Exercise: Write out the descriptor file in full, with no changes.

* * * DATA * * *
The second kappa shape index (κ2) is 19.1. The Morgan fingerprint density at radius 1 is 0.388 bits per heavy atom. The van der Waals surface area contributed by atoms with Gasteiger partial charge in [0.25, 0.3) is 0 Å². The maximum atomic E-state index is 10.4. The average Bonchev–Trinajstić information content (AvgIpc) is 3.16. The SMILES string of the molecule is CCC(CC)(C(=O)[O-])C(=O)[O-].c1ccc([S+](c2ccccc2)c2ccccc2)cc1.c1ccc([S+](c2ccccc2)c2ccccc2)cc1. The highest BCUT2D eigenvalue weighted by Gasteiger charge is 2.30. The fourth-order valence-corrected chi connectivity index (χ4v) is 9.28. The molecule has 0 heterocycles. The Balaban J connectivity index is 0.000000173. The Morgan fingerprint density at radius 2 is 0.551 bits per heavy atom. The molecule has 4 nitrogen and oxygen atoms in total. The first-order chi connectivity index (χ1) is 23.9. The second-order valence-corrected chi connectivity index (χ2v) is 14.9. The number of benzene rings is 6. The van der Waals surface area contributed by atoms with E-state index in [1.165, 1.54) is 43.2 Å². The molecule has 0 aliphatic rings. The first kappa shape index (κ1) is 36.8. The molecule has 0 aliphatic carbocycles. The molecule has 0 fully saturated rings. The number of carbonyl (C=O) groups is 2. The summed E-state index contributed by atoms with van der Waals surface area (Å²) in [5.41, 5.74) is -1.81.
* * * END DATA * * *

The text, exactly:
The second kappa shape index (κ2) is 19.1. The Morgan fingerprint density at radius 1 is 0.388 bits per heavy atom. The van der Waals surface area contributed by atoms with Gasteiger partial charge in [0.25, 0.3) is 0 Å². The maximum atomic E-state index is 10.4. The average Bonchev–Trinajstić information content (AvgIpc) is 3.16. The SMILES string of the molecule is CCC(CC)(C(=O)[O-])C(=O)[O-].c1ccc([S+](c2ccccc2)c2ccccc2)cc1.c1ccc([S+](c2ccccc2)c2ccccc2)cc1. The highest BCUT2D eigenvalue weighted by Gasteiger charge is 2.30. The fourth-order valence-corrected chi connectivity index (χ4v) is 9.28. The molecule has 0 heterocycles. The Balaban J connectivity index is 0.000000173. The Morgan fingerprint density at radius 2 is 0.551 bits per heavy atom. The molecule has 4 nitrogen and oxygen atoms in total. The first-order chi connectivity index (χ1) is 23.9. The second-order valence-corrected chi connectivity index (χ2v) is 14.9. The number of benzene rings is 6. The van der Waals surface area contributed by atoms with E-state index in [1.165, 1.54) is 43.2 Å². The molecule has 0 aliphatic rings. The first kappa shape index (κ1) is 36.8. The molecule has 0 aliphatic carbocycles. The molecule has 0 fully saturated rings. The number of carbonyl (C=O) groups is 2. The summed E-state index contributed by atoms with van der Waals surface area (Å²) in [5.41, 5.74) is -1.81.